Mother Earth Living

Try This: Build Your Own Interior Shutters

Try interior shutters instead of draperies to add to the R-value and to the character of your home.
By Susan Wasinger
January/February 2004
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Long used to shield windows from the harsh elements on the outside, shutters can take on a new role inside.
Photohraphy By Susan Wasinger
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Make me shutter 

Try interior shutters instead of draperies to add to the r-value and to the character of your home.

Windows open up your house to the outdoors—but not just visually. They are the weak link in your home’s insulation from the elements. Compared with the standard R-13 in wall insulation, single-pane windows have an R-value of less than 1. Even double-pane low-E glass windows with argon gas—the current state-of-the-art—boast an R-value of only 4.75.

Long used to shield windows from the harsh elements on the outside, shutters can take on a new role inside. In addition to increasing privacy and adding charm to interior decor, these Old World-inspired shutters more than double the insulation value of even the very best windows. Ours are simple pieces of framed rigid foam insulation, trimmed with wood, painted, and then stamped with earth-friendly, eye-catching clay paints.

We used a rigid foam roof insulation called R-board for our shutters. Depending on the thickness, it's rated R-6 or R-9. These shutters are light enough to hang directly on your window frame using traditional shutter hinges. For added insulation and draft-fighting value, use weather stripping on the frame.

1. Measure your window frame opening carefully. Remember, the shutters will be framed in wood trim, so include the thickness of the trim when calculating the size of the foam board. Measure, score and cut the fibrous paper facing on both sides of the foam board with a utility knife. Then the board can be snapped cleanly with a good karate chop. Be sure to protect your hands with gloves.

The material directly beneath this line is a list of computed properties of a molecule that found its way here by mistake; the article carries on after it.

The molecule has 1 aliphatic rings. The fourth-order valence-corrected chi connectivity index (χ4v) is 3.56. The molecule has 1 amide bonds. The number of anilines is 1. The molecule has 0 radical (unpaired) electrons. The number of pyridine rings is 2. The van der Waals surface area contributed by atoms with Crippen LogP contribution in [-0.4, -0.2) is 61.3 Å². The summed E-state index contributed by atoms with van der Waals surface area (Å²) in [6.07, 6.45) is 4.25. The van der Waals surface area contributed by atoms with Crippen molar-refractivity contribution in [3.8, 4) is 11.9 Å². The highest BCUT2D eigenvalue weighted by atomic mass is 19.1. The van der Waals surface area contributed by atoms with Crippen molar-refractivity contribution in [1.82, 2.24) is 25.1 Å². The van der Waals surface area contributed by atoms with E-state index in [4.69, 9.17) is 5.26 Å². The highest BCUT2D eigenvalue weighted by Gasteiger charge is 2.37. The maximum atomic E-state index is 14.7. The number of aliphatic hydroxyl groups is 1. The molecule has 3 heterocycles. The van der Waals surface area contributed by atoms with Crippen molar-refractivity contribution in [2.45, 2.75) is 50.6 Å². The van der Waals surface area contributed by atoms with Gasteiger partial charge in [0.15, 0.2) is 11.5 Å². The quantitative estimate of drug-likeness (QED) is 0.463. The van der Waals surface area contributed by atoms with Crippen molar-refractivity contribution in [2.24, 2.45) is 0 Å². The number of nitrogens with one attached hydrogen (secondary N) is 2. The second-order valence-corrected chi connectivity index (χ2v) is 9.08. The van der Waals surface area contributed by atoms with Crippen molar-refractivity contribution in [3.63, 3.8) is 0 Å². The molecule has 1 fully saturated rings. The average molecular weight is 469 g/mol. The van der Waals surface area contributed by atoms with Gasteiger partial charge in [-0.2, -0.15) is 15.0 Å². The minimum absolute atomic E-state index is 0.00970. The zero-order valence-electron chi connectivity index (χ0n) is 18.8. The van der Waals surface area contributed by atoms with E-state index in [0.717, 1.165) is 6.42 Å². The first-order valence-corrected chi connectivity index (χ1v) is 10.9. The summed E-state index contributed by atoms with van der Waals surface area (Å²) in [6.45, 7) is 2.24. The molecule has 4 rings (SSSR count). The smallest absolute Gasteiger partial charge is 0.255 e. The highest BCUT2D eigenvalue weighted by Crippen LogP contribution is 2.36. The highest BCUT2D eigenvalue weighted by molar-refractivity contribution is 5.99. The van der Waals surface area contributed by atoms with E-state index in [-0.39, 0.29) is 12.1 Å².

2. Measure and cut the trim. We used 1/4 by 1 inch flat pine trim. The edge of the foam board will be nothing but crumbly foam, so you'll need lots of glue and several nails to hold the wooden edging in place. A simple white glue such as Elmer's or Titebond should do it. Start the nails in the trim pieces first. Lavish the glue on the foam board edges, then tap the trim in place. Rubber bands or bungee cords stretched around the board hold the wood trim in place while the glue sets.

3. Clay paints—available in great earthy colors from BioShield—lend an artful feel to the trimmed foam board. First we painted the board—trim and all—with two coats of clay paint. Then we cut pieces of foam board scaps to use as printing blocks—a simple rectangle for stripes and a small square for the diamond checkerboard. Paint the block with a brush before stamping or rub the block into a pool of paint on a paper plate. The block-printing process should be primitive and imperfect to impart character and style. Although these interior shutters should never get wet, the clay paint can absorb and release small amounts of condensation gracefully. Check with your local hardware store for simple shutter hinges and mounting instructions based on your unique window configuration.








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